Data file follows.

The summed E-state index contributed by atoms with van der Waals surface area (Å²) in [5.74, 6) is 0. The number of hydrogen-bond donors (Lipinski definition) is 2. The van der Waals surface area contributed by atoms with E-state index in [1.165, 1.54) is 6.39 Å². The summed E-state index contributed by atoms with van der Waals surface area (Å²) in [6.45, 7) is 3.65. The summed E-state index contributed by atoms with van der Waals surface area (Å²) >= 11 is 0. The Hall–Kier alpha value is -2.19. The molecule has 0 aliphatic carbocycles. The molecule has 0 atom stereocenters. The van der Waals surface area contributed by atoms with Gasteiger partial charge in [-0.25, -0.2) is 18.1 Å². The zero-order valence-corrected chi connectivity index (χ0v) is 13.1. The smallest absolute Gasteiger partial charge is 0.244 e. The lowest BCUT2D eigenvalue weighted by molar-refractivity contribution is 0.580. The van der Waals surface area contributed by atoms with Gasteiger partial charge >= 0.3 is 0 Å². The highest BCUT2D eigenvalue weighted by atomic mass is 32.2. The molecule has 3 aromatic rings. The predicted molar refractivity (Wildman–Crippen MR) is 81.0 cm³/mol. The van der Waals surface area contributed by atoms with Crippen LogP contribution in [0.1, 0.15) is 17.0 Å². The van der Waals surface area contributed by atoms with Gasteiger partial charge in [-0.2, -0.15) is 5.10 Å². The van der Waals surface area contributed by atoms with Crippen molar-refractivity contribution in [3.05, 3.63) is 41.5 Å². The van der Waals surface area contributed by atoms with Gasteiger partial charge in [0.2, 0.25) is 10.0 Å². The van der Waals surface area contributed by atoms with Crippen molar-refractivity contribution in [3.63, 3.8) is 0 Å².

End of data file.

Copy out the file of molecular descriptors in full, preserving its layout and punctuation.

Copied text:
The summed E-state index contributed by atoms with van der Waals surface area (Å²) in [5.74, 6) is 0. The number of hydrogen-bond donors (Lipinski definition) is 2. The van der Waals surface area contributed by atoms with E-state index in [1.165, 1.54) is 6.39 Å². The summed E-state index contributed by atoms with van der Waals surface area (Å²) in [6.45, 7) is 3.65. The summed E-state index contributed by atoms with van der Waals surface area (Å²) >= 11 is 0. The Hall–Kier alpha value is -2.19. The molecule has 0 aliphatic carbocycles. The molecule has 0 atom stereocenters. The van der Waals surface area contributed by atoms with Gasteiger partial charge in [-0.25, -0.2) is 18.1 Å². The zero-order valence-corrected chi connectivity index (χ0v) is 13.1. The smallest absolute Gasteiger partial charge is 0.244 e. The lowest BCUT2D eigenvalue weighted by molar-refractivity contribution is 0.580. The van der Waals surface area contributed by atoms with Gasteiger partial charge >= 0.3 is 0 Å². The highest BCUT2D eigenvalue weighted by atomic mass is 32.2. The molecule has 3 aromatic rings. The predicted molar refractivity (Wildman–Crippen MR) is 81.0 cm³/mol. The van der Waals surface area contributed by atoms with Crippen LogP contribution in [0.1, 0.15) is 17.0 Å². The van der Waals surface area contributed by atoms with Gasteiger partial charge in [-0.2, -0.15) is 5.10 Å². The van der Waals surface area contributed by atoms with Crippen molar-refractivity contribution in [3.05, 3.63) is 41.5 Å². The van der Waals surface area contributed by atoms with Gasteiger partial charge in [0.2, 0.25) is 10.0 Å². The van der Waals surface area contributed by atoms with Crippen molar-refractivity contribution in [3.63, 3.8) is 0 Å².